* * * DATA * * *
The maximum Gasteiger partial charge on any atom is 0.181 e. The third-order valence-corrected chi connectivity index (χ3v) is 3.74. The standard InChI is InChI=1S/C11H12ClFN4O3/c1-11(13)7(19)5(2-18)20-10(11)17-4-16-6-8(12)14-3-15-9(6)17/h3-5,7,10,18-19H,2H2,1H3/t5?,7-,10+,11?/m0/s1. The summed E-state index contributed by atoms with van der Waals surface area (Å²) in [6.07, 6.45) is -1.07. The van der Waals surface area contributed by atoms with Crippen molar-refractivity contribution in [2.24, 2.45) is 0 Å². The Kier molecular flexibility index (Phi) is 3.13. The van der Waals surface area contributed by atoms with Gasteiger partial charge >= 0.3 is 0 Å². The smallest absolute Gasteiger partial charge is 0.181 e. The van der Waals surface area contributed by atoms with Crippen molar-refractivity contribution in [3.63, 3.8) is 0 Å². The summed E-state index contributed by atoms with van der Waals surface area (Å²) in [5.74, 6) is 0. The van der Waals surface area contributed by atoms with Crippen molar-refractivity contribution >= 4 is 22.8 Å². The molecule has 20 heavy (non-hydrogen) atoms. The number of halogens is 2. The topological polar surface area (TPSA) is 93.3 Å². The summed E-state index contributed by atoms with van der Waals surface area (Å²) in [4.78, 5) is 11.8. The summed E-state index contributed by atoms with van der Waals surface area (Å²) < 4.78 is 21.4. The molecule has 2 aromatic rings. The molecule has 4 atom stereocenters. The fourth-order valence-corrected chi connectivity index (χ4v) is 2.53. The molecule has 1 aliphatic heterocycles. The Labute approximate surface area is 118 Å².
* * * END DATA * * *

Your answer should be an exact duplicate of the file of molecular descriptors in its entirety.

The maximum Gasteiger partial charge on any atom is 0.181 e. The third-order valence-corrected chi connectivity index (χ3v) is 3.74. The standard InChI is InChI=1S/C11H12ClFN4O3/c1-11(13)7(19)5(2-18)20-10(11)17-4-16-6-8(12)14-3-15-9(6)17/h3-5,7,10,18-19H,2H2,1H3/t5?,7-,10+,11?/m0/s1. The summed E-state index contributed by atoms with van der Waals surface area (Å²) in [6.07, 6.45) is -1.07. The van der Waals surface area contributed by atoms with Crippen molar-refractivity contribution in [2.24, 2.45) is 0 Å². The Kier molecular flexibility index (Phi) is 3.13. The van der Waals surface area contributed by atoms with Gasteiger partial charge >= 0.3 is 0 Å². The smallest absolute Gasteiger partial charge is 0.181 e. The van der Waals surface area contributed by atoms with Crippen molar-refractivity contribution in [3.63, 3.8) is 0 Å². The summed E-state index contributed by atoms with van der Waals surface area (Å²) in [5.74, 6) is 0. The van der Waals surface area contributed by atoms with Crippen molar-refractivity contribution >= 4 is 22.8 Å². The molecule has 20 heavy (non-hydrogen) atoms. The number of halogens is 2. The topological polar surface area (TPSA) is 93.3 Å². The summed E-state index contributed by atoms with van der Waals surface area (Å²) in [4.78, 5) is 11.8. The summed E-state index contributed by atoms with van der Waals surface area (Å²) < 4.78 is 21.4. The molecule has 2 aromatic rings. The molecule has 4 atom stereocenters. The fourth-order valence-corrected chi connectivity index (χ4v) is 2.53. The molecule has 1 aliphatic heterocycles. The Labute approximate surface area is 118 Å².